AirAsia Flight 8501: Search Officially Ends, CEO Insists It Cannot ‘Go On Indefinitely’

Indonesia’s rescue agency confirmed the search for bodies from AirAsia flight 8501 will end Tuesday night. Officials report the ships will pull-out from the search zone on Wednesday, despite many people still unaccounted for. The CEO of AirAsia insists the search cannot “go on indefinitely.”

According to BBC News, there were 162 people on the plane. Rescue workers have recovered 106 bodies and 56 people remain missing.

AirAsia CEO Tony Fernandes told reporters that he is more than satisfied.

“We have been successful… To get more than 50 [percent] is considered a huge success.”

Any possibility for lone survivors in remote islands?

MSN reports that all people on board the AirAsia flight were killed when the plane crashed into the Java Sea. The search has been solely to recover bodies and wreckage from the downed plane.

The families will have to accept the end of the search, but for Frangky Chandra, whose older brother is still unaccounted for, it’s difficult to let go completely.

According to Chandra, he and his family, “will never stop waiting.”

Most of the bodies have been found in or around the wreckage site, although some have been discovered up to 1,000 kilometers away. The most recent find the from the AirAsia flight was three bodies on March 14.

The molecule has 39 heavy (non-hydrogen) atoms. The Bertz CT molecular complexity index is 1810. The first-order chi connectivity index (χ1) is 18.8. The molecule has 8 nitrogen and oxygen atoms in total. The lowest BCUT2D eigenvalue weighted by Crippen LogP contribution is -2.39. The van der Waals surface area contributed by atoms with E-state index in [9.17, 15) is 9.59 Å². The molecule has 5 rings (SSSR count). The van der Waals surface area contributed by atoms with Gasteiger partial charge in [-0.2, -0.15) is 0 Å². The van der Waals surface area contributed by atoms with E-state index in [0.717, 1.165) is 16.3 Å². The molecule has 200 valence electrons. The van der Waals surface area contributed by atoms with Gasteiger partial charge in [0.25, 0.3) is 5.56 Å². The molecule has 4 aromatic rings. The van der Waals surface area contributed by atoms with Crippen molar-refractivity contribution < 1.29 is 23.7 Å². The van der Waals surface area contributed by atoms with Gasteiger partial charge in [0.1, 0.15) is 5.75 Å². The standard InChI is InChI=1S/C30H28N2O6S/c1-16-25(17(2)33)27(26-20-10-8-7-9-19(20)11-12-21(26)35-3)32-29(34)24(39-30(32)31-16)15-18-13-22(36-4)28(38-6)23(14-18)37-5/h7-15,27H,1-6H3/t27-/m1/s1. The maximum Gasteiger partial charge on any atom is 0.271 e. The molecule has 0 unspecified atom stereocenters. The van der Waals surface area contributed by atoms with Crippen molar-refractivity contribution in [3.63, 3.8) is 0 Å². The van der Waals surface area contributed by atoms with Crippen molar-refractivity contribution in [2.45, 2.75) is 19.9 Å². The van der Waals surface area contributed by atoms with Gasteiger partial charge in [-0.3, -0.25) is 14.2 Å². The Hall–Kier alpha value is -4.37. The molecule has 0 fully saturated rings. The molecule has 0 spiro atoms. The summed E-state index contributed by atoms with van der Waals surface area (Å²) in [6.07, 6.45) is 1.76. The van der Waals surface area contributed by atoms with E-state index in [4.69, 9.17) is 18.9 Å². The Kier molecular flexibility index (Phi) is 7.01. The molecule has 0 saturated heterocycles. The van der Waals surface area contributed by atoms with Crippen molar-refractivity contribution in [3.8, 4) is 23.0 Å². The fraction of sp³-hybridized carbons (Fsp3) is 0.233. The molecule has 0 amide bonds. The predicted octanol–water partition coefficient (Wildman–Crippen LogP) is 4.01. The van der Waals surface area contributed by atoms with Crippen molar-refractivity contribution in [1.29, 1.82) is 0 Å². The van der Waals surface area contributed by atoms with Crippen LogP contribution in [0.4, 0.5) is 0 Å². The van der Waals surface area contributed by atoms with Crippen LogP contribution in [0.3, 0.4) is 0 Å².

Rescue workers also discovered the plane’s two black boxes, which contained an audio recording of the cockpit.

As previously reported by the Inquisitr, the black box revealed the less-experienced co-pilot had taken control of the plane during those last fatal minutes.

Officials were not able to get much more information from the boxes. MSN reports that air traffic controls first lost contact with AirAsia flight 8501 on December 28 last year. Radar data showed the aircraft was climbing rapidly to avoid a storm, which may have caused it to stall and fall out of the sky.

On January 3, rescue workers found the plane’s wreckage on the bottom of the ocean. And the two black boxes, one for the flight data recorder and another for the cockpit voice recorder, were found on January 13.

The incident came on the heels of Malaysia Airlines two deadly accidents.

The first came in March, 2014, when Malaysia Airlines Flight 370 disappeared. Subsequent search and rescue efforts have never revealed the final resting place for the plane or its 251 passengers and crew.

Then, a few months later in July, Malaysia Airlines Flight 17 was shot down while traveling over the troubled Eastern Ukraine region. That search was impeded by the fighting there.

Needless to say, it has been a terrible year for air travel in Southeast Asia. Still, Time Magazine reports that air safety actually improved a great deal globally in 2014, despite AirAsia’s failed flight 8501 and the Malaysian Airlines incidents.

[Image Credit: Getty Images]